Lamar University Press Logo

'Not just a period piece'


Kalan Bonnette, left, and Juliana McManus rehearse a scene from “The Heidi Chronicles” which opens Feb. 23 at 7:30 p.m. in the University Theatre.
Kalan Bonnette, left, and Juliana McManus rehearse a scene from “The Heidi Chronicles” which opens Feb. 23 at 7:30 p.m. in the University Theatre. UP photo by Maddie Sims

Life leads us all along different paths. Through the decades of a person’s life, many historical and personal changes follow. Thirty years of life changes anyone, which begs the question, How much will it change Dr. Heidi Holland?

Lamar University’s department of theater and dance presents “The Heidi Chronicles” by Wendy Wasserstein, Feb. 23-26.

“The play follows Dr. Heidi Holland, who is an art historian, as she goes through the decades of the ’60s, ’70s and ’80s,” director Allan Brincks said. “We follow her, but we see her friends and the people she has relationships with as well, and how those different decades influenced them.

“We see them changing from young adults to adulthood and, how they navigate careers, relationships, women’s rights, and the role of women during those time periods. We were looking for lots of roles for strong women and this play had that.”

Wasserstein’s “The Heidi Chronicles” was released in 1988 and won a Pulitzer Prize and a Tony Award in 1989.

“Ultimately, it still has a lot to say to audiences today,” Brincks said. “That was one of the things that struck me when I was reading it. Even after the first readthrough, all the students were like, ‘This is still really pertinent for today.’ It’s not just a period piece.”

Brincks said he first read it when his sister had a copy, but was aware of it already due to its prominence within the theater community. 

“Wendy Wasserstein was kind of a prolific female writer at the time when there weren’t many female writers,” he said. “We could always use more. She made some big waves when Chronicles came out.”

Set designer Lee Barker has done a really good job of designing the set, Brincks said.

“Since it takes place in multiple decades and many different places, we decided to go with something that was a little bit sparser, where we have projections filling in some things and furniture pieces to give a hint about location (including) the shape of the set itself,” he said. “I’ve been calling it a bottle or urn shape. It’s in a corner thrust configuration, which is a little bit different from what audiences may have seen here in the past few years.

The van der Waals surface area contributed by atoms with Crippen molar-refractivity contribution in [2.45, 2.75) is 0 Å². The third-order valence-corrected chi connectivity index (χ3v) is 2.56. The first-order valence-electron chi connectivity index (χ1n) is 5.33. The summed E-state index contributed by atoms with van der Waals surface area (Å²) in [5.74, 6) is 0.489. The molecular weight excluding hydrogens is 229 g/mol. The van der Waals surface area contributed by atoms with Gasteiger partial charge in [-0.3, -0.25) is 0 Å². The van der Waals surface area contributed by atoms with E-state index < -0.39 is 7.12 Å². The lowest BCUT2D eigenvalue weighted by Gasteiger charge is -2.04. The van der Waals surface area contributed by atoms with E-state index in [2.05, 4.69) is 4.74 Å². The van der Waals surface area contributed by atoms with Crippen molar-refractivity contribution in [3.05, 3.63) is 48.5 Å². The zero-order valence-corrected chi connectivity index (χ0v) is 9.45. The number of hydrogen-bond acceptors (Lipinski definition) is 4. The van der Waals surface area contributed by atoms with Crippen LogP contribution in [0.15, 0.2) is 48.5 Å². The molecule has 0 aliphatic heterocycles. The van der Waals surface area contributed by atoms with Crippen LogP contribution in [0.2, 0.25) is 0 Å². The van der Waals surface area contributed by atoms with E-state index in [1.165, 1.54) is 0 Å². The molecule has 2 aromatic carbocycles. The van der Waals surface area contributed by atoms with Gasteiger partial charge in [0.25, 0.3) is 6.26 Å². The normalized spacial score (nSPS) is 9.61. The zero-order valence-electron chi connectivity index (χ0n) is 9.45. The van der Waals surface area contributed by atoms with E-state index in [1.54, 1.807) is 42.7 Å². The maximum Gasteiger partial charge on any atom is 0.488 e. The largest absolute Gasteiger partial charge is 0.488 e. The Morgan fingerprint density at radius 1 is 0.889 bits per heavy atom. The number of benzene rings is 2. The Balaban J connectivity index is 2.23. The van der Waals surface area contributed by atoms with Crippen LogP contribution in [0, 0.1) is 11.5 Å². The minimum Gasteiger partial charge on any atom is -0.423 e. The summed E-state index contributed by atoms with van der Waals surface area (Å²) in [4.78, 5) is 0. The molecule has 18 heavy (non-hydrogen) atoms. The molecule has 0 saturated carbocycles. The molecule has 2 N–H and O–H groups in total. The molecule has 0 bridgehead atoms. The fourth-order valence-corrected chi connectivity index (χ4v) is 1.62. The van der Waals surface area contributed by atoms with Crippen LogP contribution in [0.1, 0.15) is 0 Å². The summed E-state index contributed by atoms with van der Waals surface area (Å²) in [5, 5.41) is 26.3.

“(We played) around with some of those ideas because we move so quickly from decade to decade, and from place to place, that having a huge set to do all that wouldn’t really accomplish it very well, unless you had very long scene changes.”

Brincks said a lot of the transitioning between decades comes down to Tanner McAlpin’s costume design.

“As an art historian, Heidi’s looking back,” Brinks said. “A lot of this piece is the ideas, it’s her memory, which is why there’s not a whole lot of very detailed, naturalistic sets. Each scene is in a specific time period and color palette as well. So, it’s almost like she’s going through these different paintings or portraits from different moments in her life. McAlpin has done a really good job of setting that up that we can see from the costumes.”

Brinks said the play offers audiences to put their own interpretation on Heidi and her friends.

“There’s so many things in this play, that everyone is going to take away something different,” he said. “I think it’s just one of those things you got to come and see for yourself.”

Showtimes are Feb. 23, 24, 25 23 at 7:30 p.m. and 2 p.m., Feb.26 in the University Theatre. Tickets can be purchased at

Category: Features